INDOT, for example, bought $290 in camera equipment that was classified as missing in less than 6 months. The agency bought a $353 office chair that officially vanished after 4 months. And INDOT purchased a $248 power sweeper that made the state's missing assets list after just 51 days.
Like many state agencies, INDOT is unwilling to meet with 13 Investigates to discuss its long list of missing and stolen property – a list that includes more than 1600 items that cost taxpayers more than $965,000.
"I'm respectfully declining your request for an on-camera interview at this time, but I would be happy to answer any questions you may have," wrote INDOT media relations coordinator Will Wingfield in mid-April. WTHR responded by requesting more information about items on INDOT's missing assets list. More than a month later, the agency has provided no response to that request.
DNR, however, was very open and transparent about its missing assets, providing WTHR with a detailed description and explanation for each item listed. Among the details provided by DNR:
- A $28,000 Ford Expedition listed as stolen from the DNR was actually transferred to the Indiana National Guard.
- The search for a $3,500 GPS unit used by the DNR's Oil and Gas Division has been suspended because the 2004-model unit is too outdated to be useful and has since been replaced with newer, better technology.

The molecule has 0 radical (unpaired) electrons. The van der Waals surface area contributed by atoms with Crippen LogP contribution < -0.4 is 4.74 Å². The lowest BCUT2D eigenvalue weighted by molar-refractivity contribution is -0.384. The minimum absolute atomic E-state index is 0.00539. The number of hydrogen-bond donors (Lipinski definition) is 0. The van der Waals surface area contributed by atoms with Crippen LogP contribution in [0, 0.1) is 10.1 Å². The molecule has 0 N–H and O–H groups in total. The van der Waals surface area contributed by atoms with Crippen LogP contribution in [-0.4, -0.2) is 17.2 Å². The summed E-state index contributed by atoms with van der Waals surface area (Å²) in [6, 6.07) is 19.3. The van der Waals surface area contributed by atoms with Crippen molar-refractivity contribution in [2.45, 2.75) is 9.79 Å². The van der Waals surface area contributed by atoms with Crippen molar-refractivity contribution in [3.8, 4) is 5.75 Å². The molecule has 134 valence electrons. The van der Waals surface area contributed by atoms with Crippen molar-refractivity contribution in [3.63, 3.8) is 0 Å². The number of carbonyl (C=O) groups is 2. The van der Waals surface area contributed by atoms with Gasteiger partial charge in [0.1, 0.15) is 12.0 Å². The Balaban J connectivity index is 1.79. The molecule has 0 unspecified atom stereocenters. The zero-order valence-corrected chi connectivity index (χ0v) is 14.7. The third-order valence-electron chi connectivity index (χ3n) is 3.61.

- $1,000 in missing body armor listed in the state inventory was recently recovered by the DNR. It was turned in by retiring conservation officers but not properly recorded by the department's quartermaster until after the items appeared on the missing assets list.
"We have items that we have just come up with in the last few weeks that were found, and that's why the list is a good idea," Bloom said. "What's important for us to know is that [items] are missing and we can continue to look for them and, often times, we find them over time."
While missing and stolen items make up a very small fraction of the state's total assets, the DNR has several employees in its assets management division that help locate items identified as missing.
"It's tedious work. It's not real glamorous. But it's important work and they take great pride in it," he said.
The state auditor, who maintains the state's missing and stolen assets inventory list, declined to meet with WTHR for this story.
See the complete lists of MISSING AND STOLEN ASSETS
This information and data was provided by the Indiana State Auditor's office and state universities in response to WTHR requests submitted under the Indiana Access to Public Records Act.